April 23, 2019
Shanahan Center, B460
320 E. Foothill Blvd.
Claremont, CA 91711
Alex Fraño, assistant professor (UCSD)
"The 'quantumness' of quantum materials explored by resonant x-ray scattering"
We are in exciting times for synchrotron science and condensed matter physics. Modern x-ray experiments offer a powerful tool to address fundamental questions about materials. In this colloquium, I will illustrate some intriguing cases involving materials in which electronic correlations yield intertwined, ordered patterns of the spin, charge and orbital character of the wave functions. I will discuss x-ray scattering methods which are key to investigate the interplay of such “quantum periodicities”, which turn out to be very important in governing the macroscopic physics. I will overview the recent discovery of charge ordering as a potentially crucial ingredient in high temperature superconductivity. Furthermore, exploiting the high cross-section and element specificity of resonant scattering, magnetism solely at interfaces between oxide layers can now be detected. In addition, applied magnetic fields can expose momentum-resolved coexistence of various magnetic phases in frustrated Kitaev systems. Finally, I will discuss far-reaching changes that are occurring in synchrotron facilities which will shape our research field throughout the next decades.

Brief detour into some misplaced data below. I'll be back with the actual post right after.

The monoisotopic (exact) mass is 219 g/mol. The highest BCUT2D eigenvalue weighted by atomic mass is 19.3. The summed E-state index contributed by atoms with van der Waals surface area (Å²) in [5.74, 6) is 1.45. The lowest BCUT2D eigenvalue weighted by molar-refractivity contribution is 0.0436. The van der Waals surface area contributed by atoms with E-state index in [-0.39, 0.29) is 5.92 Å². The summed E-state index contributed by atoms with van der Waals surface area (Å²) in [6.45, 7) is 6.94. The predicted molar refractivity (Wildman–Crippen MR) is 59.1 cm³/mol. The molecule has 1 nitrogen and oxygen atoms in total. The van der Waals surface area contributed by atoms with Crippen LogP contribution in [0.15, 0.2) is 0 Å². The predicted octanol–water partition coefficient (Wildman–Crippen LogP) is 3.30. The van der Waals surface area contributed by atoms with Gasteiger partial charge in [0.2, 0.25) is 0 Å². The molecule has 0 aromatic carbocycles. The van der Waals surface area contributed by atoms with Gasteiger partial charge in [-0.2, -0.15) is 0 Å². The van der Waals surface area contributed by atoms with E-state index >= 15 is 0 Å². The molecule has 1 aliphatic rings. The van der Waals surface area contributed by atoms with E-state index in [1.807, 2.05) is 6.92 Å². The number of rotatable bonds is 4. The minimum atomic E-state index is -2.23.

Junior and senior physics majors are encouraged to attend our biweekly colloquium series. The talks are open to all students and to the public, and are frequently attended by scientists from the other Claremont Colleges, Cal Poly Pomona and others. The series features speakers from a broad range of institutions and fields of physics.